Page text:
E-Health Records, Data Privacy Continue to Be Hot Topics

Lora Bentley

Monday I noted that posts about online privacy were among my most read of 2009. Posts about the HITECH Act and electronic health records were also at the top of the list.

 

Interestingly, the seond-most-read governance post of the year touched on both the HITECH Act and privacy issues -- it addressed the data breach notification rule included in the HITECH Act.

 

To review, the Health Information Technology for Economic and Clinical Health Act was enacted as part of the American Recovery and Rehabilitation Act, which Congress passed shortly after President Obama took office. Along with setting aside nearly $22 billion for health information technology, the act extended the reach of the data privacy and security requirements of the Health Insurance Portability and Accountability Act (HIPAA) to include business associates of health care organizations.

 

Moreover, the act's enforcement provisions are tougher, and it includes the country's only federal data breach notification requirement. Because the requirement is drafted only to apply to health information, says attorney Tanya Forsheit, the presence of a federal requirement will make things more complicated for companies when they discover a breach. If health information and financial information are compromised in a single breach, the company must fulfill all the requirements of the various data breach notification laws in the states in which they do business or in which their customers reside, and at the same time, meet the HITECH Act notification requirements.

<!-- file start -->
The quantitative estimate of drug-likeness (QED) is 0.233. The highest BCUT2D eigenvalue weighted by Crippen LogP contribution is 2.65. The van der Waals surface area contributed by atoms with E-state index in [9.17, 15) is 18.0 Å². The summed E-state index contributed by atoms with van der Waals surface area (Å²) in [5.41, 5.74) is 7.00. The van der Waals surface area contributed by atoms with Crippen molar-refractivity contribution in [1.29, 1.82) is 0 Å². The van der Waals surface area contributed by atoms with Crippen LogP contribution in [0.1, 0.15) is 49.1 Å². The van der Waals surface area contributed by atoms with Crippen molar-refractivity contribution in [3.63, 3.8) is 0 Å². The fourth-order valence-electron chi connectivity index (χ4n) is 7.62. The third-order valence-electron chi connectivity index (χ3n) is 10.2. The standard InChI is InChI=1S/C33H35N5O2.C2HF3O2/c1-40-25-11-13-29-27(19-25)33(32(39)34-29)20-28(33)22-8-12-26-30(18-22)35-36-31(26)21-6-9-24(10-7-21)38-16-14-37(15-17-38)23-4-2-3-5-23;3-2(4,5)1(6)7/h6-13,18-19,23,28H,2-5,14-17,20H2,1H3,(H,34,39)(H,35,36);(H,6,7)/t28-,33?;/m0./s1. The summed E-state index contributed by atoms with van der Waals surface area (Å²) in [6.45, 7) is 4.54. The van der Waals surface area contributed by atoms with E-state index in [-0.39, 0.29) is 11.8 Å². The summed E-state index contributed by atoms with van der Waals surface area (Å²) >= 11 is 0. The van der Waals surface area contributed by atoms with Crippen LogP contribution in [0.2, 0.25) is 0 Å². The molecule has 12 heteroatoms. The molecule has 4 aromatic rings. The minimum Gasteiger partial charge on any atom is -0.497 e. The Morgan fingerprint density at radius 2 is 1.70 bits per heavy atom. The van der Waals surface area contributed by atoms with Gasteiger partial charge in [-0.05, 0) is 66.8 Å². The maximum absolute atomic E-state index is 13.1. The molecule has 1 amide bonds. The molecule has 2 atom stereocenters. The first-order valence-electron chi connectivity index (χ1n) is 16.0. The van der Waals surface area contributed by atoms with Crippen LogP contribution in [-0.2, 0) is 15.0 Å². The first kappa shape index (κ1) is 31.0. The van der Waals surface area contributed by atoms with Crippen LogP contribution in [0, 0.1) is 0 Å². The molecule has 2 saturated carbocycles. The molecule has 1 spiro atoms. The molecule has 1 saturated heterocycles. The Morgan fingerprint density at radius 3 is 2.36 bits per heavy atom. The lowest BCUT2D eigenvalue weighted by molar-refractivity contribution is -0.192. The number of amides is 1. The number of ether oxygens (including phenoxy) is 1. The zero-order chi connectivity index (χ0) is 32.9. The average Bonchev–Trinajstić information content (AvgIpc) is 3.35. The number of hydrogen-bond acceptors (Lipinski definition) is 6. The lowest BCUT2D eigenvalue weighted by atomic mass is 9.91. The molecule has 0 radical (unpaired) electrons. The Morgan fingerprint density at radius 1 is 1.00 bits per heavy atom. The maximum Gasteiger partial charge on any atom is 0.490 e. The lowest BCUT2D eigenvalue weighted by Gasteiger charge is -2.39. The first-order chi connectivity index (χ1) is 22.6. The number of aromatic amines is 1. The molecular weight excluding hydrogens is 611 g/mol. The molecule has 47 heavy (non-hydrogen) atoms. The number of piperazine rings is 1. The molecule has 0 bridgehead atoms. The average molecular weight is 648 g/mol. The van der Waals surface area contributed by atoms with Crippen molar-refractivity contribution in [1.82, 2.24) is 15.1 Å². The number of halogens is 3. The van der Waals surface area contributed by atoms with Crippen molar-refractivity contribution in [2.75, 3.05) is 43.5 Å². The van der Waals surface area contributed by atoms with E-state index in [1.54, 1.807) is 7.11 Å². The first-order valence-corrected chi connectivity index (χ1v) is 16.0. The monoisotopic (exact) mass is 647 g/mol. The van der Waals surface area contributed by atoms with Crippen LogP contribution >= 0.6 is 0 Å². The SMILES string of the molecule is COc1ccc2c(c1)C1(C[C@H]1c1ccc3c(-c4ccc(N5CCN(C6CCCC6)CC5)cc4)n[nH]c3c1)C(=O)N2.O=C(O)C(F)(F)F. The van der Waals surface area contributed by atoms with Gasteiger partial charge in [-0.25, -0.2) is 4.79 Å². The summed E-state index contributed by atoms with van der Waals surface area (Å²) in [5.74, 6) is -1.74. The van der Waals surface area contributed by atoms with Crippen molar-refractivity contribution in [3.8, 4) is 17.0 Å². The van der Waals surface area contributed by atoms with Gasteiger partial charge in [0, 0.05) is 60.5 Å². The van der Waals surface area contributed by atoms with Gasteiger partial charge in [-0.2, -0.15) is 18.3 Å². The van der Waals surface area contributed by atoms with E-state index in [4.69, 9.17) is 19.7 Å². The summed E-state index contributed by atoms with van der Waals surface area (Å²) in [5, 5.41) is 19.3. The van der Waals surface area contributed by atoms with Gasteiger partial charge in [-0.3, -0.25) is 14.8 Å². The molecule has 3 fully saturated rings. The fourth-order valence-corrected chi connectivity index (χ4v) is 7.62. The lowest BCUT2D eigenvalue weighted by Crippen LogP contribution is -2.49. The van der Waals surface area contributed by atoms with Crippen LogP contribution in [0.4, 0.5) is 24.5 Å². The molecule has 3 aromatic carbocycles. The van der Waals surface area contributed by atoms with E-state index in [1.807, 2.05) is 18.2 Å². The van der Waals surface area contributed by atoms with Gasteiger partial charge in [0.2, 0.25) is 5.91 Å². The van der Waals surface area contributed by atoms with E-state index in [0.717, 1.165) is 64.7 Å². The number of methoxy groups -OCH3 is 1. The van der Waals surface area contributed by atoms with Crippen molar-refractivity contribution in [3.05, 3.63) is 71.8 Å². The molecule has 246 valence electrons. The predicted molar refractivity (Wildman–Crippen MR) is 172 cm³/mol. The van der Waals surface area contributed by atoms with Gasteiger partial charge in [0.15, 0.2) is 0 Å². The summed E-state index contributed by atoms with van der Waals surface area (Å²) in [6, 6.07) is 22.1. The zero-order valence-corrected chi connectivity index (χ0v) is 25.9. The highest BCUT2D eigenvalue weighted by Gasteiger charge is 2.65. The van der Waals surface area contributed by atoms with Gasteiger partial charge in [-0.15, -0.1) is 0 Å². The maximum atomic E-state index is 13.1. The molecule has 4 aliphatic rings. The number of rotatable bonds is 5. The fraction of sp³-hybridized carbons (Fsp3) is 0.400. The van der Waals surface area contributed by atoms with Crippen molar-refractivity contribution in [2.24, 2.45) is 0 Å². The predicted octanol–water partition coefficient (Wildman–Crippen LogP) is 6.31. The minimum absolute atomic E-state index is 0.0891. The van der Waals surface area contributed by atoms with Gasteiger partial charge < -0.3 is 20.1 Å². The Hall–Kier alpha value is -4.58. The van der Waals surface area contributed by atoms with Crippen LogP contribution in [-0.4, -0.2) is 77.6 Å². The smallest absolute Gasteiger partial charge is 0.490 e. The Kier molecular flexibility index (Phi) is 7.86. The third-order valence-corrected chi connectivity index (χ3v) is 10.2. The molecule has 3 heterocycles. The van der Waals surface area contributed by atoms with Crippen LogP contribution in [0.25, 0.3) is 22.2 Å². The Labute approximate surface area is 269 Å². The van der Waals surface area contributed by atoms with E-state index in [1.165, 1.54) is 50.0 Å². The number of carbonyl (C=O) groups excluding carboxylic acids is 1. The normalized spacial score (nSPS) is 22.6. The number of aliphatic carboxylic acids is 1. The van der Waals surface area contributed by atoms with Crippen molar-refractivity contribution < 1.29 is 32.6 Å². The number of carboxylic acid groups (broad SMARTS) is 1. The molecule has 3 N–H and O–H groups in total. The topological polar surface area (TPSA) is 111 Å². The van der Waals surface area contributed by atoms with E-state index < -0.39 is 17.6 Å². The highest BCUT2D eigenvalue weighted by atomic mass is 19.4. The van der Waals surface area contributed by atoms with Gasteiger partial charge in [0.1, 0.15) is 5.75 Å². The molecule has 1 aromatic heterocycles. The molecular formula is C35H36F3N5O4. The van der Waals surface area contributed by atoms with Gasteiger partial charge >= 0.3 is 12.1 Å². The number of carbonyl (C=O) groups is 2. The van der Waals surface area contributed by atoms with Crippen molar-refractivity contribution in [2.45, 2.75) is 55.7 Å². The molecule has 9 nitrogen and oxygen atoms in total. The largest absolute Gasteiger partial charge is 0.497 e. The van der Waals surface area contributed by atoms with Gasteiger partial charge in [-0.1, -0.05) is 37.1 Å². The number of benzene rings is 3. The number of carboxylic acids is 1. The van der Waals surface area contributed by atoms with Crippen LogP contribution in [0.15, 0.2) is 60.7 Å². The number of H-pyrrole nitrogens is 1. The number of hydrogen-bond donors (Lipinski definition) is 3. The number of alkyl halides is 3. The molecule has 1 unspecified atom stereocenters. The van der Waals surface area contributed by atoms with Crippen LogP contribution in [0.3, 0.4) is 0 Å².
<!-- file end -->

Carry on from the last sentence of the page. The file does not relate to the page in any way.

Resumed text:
Goodwin Procter counsel Jacqueline Klosek also notes that the fact that Congress had the opportunity to enact a more far-reaching data breach notification requirement and did not may mean that the HITECH Act's requirement may be the only such requirement we see on the federal level.


 

She may be right, but I have to agree with a reader who commented on this particular post. That person said:

I think it makes perfect sense that this is limited to health information, since HITECH is relevant to electronic health information. I think I would have been more disappointed if they had taken the opportunity to add unrelated requirements such as financial information to a health bill.

 

And I wouldn't be surpised if Congress decides to impose similar requirements regarding other categories of sensitive information somewhere down the line. As another reader, James, points out, maybe the HITECH Act's data breach notification requirement signifies "a step in the right direction."



Add Comment      Leave a comment on this blog post
Jan 7, 2010 7:28 AM Jeremy Engdahl-Johnson Jeremy Engdahl-Johnson  says:

Federal funding may be encouraging a move toward EHR, but there's more to it than just installing systems. How can healthcare data pooling lead to a better system? More at http://www.healthcaretownhall.com/?p=2002

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